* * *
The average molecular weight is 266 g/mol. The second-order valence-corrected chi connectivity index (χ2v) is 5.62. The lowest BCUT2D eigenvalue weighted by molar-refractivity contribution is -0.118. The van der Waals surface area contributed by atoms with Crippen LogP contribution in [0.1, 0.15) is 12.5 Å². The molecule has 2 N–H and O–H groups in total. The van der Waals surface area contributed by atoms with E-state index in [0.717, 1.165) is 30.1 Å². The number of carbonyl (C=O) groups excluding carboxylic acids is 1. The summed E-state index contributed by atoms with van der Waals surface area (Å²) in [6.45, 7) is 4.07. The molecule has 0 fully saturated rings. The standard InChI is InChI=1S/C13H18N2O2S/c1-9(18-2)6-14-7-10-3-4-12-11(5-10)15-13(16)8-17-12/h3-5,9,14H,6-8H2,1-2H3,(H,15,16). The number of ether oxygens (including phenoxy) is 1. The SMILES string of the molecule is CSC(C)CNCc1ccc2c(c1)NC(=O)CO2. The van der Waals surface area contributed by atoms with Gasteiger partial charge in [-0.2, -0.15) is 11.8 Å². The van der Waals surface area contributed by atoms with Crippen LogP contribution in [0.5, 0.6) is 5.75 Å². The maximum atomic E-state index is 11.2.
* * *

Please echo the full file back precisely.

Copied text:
The average molecular weight is 266 g/mol. The second-order valence-corrected chi connectivity index (χ2v) is 5.62. The lowest BCUT2D eigenvalue weighted by molar-refractivity contribution is -0.118. The van der Waals surface area contributed by atoms with Crippen LogP contribution in [0.1, 0.15) is 12.5 Å². The molecule has 2 N–H and O–H groups in total. The van der Waals surface area contributed by atoms with E-state index in [0.717, 1.165) is 30.1 Å². The number of carbonyl (C=O) groups excluding carboxylic acids is 1. The summed E-state index contributed by atoms with van der Waals surface area (Å²) in [6.45, 7) is 4.07. The molecule has 0 fully saturated rings. The standard InChI is InChI=1S/C13H18N2O2S/c1-9(18-2)6-14-7-10-3-4-12-11(5-10)15-13(16)8-17-12/h3-5,9,14H,6-8H2,1-2H3,(H,15,16). The number of ether oxygens (including phenoxy) is 1. The SMILES string of the molecule is CSC(C)CNCc1ccc2c(c1)NC(=O)CO2. The van der Waals surface area contributed by atoms with Gasteiger partial charge in [-0.2, -0.15) is 11.8 Å². The van der Waals surface area contributed by atoms with Crippen LogP contribution in [0.5, 0.6) is 5.75 Å². The maximum atomic E-state index is 11.2.